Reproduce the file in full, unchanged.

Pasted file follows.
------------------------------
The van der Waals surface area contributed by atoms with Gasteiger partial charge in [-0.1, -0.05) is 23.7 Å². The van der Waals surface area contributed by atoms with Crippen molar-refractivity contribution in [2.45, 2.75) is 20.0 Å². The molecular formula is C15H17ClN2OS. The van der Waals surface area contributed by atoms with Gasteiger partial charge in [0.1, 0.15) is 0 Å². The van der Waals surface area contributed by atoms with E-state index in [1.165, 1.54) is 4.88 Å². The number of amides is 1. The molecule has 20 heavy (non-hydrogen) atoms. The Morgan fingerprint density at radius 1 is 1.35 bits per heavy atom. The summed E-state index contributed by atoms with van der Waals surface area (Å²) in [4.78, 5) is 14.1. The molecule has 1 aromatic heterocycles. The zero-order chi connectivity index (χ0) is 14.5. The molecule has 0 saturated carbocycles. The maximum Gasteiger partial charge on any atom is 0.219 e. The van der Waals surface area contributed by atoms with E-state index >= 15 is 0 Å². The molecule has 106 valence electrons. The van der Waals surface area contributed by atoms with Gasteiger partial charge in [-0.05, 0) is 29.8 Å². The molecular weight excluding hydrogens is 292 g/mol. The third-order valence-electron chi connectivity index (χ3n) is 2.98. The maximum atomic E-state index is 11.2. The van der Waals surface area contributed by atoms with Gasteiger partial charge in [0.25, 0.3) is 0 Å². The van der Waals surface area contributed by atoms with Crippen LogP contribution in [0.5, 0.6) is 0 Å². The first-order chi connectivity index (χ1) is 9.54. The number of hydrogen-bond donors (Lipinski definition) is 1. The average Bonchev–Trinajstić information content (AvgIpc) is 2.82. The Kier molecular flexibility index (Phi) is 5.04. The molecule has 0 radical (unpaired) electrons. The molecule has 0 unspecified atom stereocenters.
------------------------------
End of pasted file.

The van der Waals surface area contributed by atoms with Gasteiger partial charge in [-0.1, -0.05) is 23.7 Å². The van der Waals surface area contributed by atoms with Crippen molar-refractivity contribution in [2.45, 2.75) is 20.0 Å². The molecular formula is C15H17ClN2OS. The van der Waals surface area contributed by atoms with Gasteiger partial charge in [0.1, 0.15) is 0 Å². The van der Waals surface area contributed by atoms with E-state index in [1.165, 1.54) is 4.88 Å². The number of amides is 1. The molecule has 20 heavy (non-hydrogen) atoms. The Morgan fingerprint density at radius 1 is 1.35 bits per heavy atom. The summed E-state index contributed by atoms with van der Waals surface area (Å²) in [4.78, 5) is 14.1. The molecule has 1 aromatic heterocycles. The zero-order chi connectivity index (χ0) is 14.5. The molecule has 0 saturated carbocycles. The maximum Gasteiger partial charge on any atom is 0.219 e. The van der Waals surface area contributed by atoms with E-state index >= 15 is 0 Å². The molecule has 106 valence electrons. The van der Waals surface area contributed by atoms with Gasteiger partial charge in [-0.05, 0) is 29.8 Å². The molecular weight excluding hydrogens is 292 g/mol. The third-order valence-electron chi connectivity index (χ3n) is 2.98. The maximum atomic E-state index is 11.2. The van der Waals surface area contributed by atoms with Gasteiger partial charge in [0.25, 0.3) is 0 Å². The van der Waals surface area contributed by atoms with Crippen LogP contribution in [0.5, 0.6) is 0 Å². The first-order chi connectivity index (χ1) is 9.54. The number of hydrogen-bond donors (Lipinski definition) is 1. The average Bonchev–Trinajstić information content (AvgIpc) is 2.82. The Kier molecular flexibility index (Phi) is 5.04. The molecule has 0 radical (unpaired) electrons. The molecule has 0 unspecified atom stereocenters.